Q. How safe is coffee that’s made in a coffee maker with multiple plastic parts? -Jay

 

Q. I see that you have said coffee is ok, but most of us coffee drinkers make coffee with an automatic drip coffee maker. An examination of mine shows the cold water sits in a plastic bin, is heated beneath that bin, and passes through what appears to be a rubber hose, then drips through the coffee which is in a PP5 plastic filter basket. I suspect most coffee makers are built a similar way. Is this safe? –Jay

Jay,

You are smarter than the average bear.  You are looking at the “details” of your life and that means you are likely to exceed the norm.  What you say is very true. When I get my morning Starbucks I realize that hot coffee is pouring over a plastic lid and giving my daily dose of plastic residue, phthalates, BPA and other toxins that I really don’t want.  But since I have removed 95% of all other plastics from my life, it fits my general principle which is “you can’t be perfect, but you can limit your exposure.” 

I have an espresso machine at home that is all metal, very little plastic.  I have removed most of the tupperware and other plastics from our family’s kitchen and we use glass, corning-ware, and stainless steel. I take green drinks and chlorella to bind phthalates and other toxins and I sweat aggressively when I exercise to push these elements out of my body along with other toxins like heavy metals. 

Life is to be enjoyed and I enjoy my Starbucks.  But I love the point that you are making.

Be observant about the elements in your life and the influence they make on your overall health. Pick the areas of your life where you are willing to make a change and keep working each and every year to clean up your environment and your body. 

Toxins and garbage are all around us so we’re bound to get some stuff we don’t want but we are empowered to remove this junk as well so protect the health of your bowel and immune system and work to cleanse your body in as many ways as you feel comfortable. 

Drink filtered water, sweat regularly, eat organic, take probiotics and think good thoughts.  The negative thoughts in your mind can be just as destructive as the plastic in your coffee.

Thanks for the question, Jay! 

Dr. Gary Huber

Comments

6 Responses to “Q. How safe is coffee that’s made in a coffee maker with multiple plastic parts? -Jay”
  1. Gail says:

    Can you recommend a coffee mug for hot coffee that is safe? One that you travel with.

    Thank you !!

  2. Dr. Gary Huber says:

    Hi Gail,

    I would avoid plastic as much as possible but stainless steel or ceramic are good options. The problem with a lot of the stainless steel “travelers” is that they have a plastic rim at the top,or a plastic lid which leads to some exposure. However, if that’s your only source or plastic exposure then you are doing better than most!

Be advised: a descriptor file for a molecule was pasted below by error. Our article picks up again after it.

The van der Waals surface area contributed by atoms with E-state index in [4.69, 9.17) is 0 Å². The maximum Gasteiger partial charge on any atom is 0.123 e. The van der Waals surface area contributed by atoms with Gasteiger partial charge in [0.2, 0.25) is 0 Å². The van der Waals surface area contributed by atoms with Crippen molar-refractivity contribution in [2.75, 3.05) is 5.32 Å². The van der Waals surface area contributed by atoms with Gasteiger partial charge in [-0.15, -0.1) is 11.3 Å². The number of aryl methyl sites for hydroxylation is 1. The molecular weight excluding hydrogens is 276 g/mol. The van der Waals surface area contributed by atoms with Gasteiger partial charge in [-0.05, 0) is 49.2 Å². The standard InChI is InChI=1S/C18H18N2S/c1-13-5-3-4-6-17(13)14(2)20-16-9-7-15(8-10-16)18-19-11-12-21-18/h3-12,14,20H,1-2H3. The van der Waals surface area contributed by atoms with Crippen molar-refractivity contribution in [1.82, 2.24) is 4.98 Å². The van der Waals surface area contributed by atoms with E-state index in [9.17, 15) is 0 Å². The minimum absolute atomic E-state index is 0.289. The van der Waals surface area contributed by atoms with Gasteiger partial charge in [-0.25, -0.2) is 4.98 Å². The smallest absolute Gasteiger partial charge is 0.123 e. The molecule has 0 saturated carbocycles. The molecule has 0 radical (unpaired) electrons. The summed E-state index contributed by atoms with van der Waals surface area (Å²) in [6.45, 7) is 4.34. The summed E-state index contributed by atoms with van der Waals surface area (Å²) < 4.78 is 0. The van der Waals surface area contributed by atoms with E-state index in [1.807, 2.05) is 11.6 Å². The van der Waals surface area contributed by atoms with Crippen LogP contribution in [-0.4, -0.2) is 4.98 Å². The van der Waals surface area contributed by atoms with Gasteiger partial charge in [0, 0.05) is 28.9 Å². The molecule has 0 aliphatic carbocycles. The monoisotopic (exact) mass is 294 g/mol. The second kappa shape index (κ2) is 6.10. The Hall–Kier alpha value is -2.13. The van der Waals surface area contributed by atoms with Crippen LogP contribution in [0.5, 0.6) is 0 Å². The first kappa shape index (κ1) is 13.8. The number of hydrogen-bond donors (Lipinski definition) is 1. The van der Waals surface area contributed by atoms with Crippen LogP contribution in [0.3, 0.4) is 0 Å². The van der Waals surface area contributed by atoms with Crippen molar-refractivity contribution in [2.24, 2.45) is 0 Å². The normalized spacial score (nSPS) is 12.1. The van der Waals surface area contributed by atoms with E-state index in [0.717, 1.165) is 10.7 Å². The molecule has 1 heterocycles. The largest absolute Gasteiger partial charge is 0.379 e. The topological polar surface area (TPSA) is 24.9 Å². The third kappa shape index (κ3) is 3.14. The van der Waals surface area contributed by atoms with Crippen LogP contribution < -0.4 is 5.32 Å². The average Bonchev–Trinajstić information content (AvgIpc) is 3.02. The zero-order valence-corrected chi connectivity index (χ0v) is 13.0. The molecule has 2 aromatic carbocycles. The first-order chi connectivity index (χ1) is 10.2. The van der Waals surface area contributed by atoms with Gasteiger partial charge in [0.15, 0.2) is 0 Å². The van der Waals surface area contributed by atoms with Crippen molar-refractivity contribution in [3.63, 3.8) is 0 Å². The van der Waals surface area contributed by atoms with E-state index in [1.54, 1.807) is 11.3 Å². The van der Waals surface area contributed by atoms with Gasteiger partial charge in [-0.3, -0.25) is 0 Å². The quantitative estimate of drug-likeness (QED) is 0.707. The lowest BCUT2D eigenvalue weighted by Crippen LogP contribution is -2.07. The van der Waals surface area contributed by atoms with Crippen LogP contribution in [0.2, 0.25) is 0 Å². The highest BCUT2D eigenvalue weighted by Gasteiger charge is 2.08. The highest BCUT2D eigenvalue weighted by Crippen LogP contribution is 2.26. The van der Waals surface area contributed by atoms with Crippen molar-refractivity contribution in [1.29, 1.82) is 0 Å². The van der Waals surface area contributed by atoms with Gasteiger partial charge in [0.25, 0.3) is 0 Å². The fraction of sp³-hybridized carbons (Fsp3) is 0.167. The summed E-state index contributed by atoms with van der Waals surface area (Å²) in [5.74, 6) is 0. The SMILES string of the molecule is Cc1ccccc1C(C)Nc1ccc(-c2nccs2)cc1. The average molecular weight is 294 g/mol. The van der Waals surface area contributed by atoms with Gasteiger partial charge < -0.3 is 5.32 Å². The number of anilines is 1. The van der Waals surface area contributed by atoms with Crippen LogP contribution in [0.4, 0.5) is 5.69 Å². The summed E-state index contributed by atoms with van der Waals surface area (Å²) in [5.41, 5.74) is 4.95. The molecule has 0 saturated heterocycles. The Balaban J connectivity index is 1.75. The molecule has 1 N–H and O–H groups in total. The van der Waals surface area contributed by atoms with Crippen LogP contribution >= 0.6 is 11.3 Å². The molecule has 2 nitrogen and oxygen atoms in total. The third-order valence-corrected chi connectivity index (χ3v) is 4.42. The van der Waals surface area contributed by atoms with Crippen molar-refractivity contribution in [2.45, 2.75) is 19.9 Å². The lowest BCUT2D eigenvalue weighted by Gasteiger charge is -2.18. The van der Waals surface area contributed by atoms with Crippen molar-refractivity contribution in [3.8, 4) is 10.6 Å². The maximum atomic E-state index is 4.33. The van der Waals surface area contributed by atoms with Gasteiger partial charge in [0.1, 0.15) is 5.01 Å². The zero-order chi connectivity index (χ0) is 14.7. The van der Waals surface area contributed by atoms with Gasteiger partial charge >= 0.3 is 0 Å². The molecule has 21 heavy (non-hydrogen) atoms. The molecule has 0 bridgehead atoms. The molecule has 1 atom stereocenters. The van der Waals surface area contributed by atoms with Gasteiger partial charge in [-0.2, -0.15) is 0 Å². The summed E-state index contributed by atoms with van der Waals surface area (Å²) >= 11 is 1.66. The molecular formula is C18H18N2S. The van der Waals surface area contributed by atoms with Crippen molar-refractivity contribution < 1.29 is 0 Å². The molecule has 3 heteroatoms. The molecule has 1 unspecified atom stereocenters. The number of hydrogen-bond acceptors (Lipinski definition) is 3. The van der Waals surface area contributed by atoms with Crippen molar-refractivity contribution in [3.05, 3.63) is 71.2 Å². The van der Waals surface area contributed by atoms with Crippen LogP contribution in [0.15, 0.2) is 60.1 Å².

Dr. Huber

    • Katie says:

      Klean Kanteen now has stainless steel lids, and BPA free plastic lids. I don’t like having to keep unscrewing my lids, so I purchased one with a hole and have stainless steel straws I use to limit my plastic exposure. :) You can find all of this stuff at amazon.com.

  3. Jennifer says:

    Any recommendations for a coffee maker? Especially interestd in single cup servings (not the flavored coffee machines) like Hamilton Beach brew station

    • Kiki says:

      Hi Jennifer,

      My husband uses a bodum glass french press as he drinks a cup each morning. it takes up very little space, requires no cords, and makes great coffee!

      Kiki

  4. Gerry says:

    Apparently french press coffee produces high levels of carcinogentic acrylamides as compared to drip (alas!). Don’t know a lot of details though.

Speak Your Mind

Tell us what you're thinking...
and oh, if you want a pic to show with your comment, go get a gravatar!

Healthy Alter Ego : The Health & Wellness Source You've Been Searching For
The information offered from Healthy Alter Ego and its contributors is for general informational purposes only. It is not intended as a substitute for personal, professional or medical advice of any kind. You are advised to discuss your specific health and medical conditions with your doctor or qualified health practitioner. Common sense is a good idea too. Contributors that are kind enough to submit information do not necessarily endorse other content, sources or the opinions of other contributors.